Andrea Baudoin Seminar

Event Start Date: February 07, 2017 12:45 PM
Event End Date: February 07, 2017 1:45 PM

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Strengthening collaborations with local partners in the Isiboro Secure Indigenous Territory and National Park (TIPNIS, Bolivia) through the TCD Field Research Grant, Practicum, and Practitioners Experience Program

By Andrea Baudoin
PhD Student, UF SNRE

February 7, 2017
12:45-1:45 pm
Grinter376

Content:

The Bolivian Constitution of 2009 recognizes the right of indigenous peoples to define their autonomy at municipal or territorial level. Indigenous autonomy constitutes a privileged space for indigenous peoples to enact their own development models, providing a unique opportunity to enhance grassroots development. However, the implementation of pluralistic political organization is slow and there are still numerous socio-environmental conflicts involving vulnerable indigenous populations in Bolivia. Recently, a road project that would bisect the Isiboro Sécure Indigenous Territory and National Park (TIPNIS), has generated tensions between the government and the indigenous that collectively own the territory. The aim of my doctoral research is to contribute to the understanding of both indigenous people and the State's conceptions of autonomy, particularly in what pertains to natural resource governance. In this presentation, I discuss how I have used TCD support to conduct preliminary research but also to strengthen collaborations with local partners in Bolivia.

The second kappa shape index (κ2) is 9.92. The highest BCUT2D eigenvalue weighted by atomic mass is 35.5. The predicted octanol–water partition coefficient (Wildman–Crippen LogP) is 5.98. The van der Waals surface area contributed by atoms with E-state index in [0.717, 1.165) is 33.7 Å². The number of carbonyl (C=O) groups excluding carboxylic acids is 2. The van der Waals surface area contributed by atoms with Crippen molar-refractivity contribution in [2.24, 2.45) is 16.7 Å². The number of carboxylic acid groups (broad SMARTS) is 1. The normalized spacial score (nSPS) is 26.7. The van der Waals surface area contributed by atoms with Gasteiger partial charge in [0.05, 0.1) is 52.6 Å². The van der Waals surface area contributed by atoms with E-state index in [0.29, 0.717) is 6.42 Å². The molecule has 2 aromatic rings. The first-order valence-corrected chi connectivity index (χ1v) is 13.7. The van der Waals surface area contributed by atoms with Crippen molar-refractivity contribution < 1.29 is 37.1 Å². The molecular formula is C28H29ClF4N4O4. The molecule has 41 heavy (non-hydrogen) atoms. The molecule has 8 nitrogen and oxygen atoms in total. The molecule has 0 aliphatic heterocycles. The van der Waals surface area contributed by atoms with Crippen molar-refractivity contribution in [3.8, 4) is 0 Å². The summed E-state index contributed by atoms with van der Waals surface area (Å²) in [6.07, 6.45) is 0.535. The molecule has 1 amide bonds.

Biography:

Andrea is a second year PhD student in Interdisciplinary Ecology, jointly funded by the TCD program and the School for Natural Resources and Environment (SNRE). She has a Master's degree in compared agriculture and rural development (AgroParisTech, France) and a bachelors' degree in agronomic engineering (AgroParisTech and University of São Paulo, Brazil). She has conducted research on family farming, commercialization systems and public policy in Bolivia and Ecuador with NGOs and international research institutes (such as Agronomists and Veterinarians without Borders AVSF, the Research Center on Labor and Agrarian Development CEDLA, or the Research Institute for Development IRD). She is also interested in education and has taught at the Graduate School of Development Sciences (CIDES-UMSA) and the Carmen Pampa Peasant Academic Unit (UACP-UCB) in Bolivia. Her current research interests focus on indigenous autonomy, natural resource governance and socio-environmental conflicts.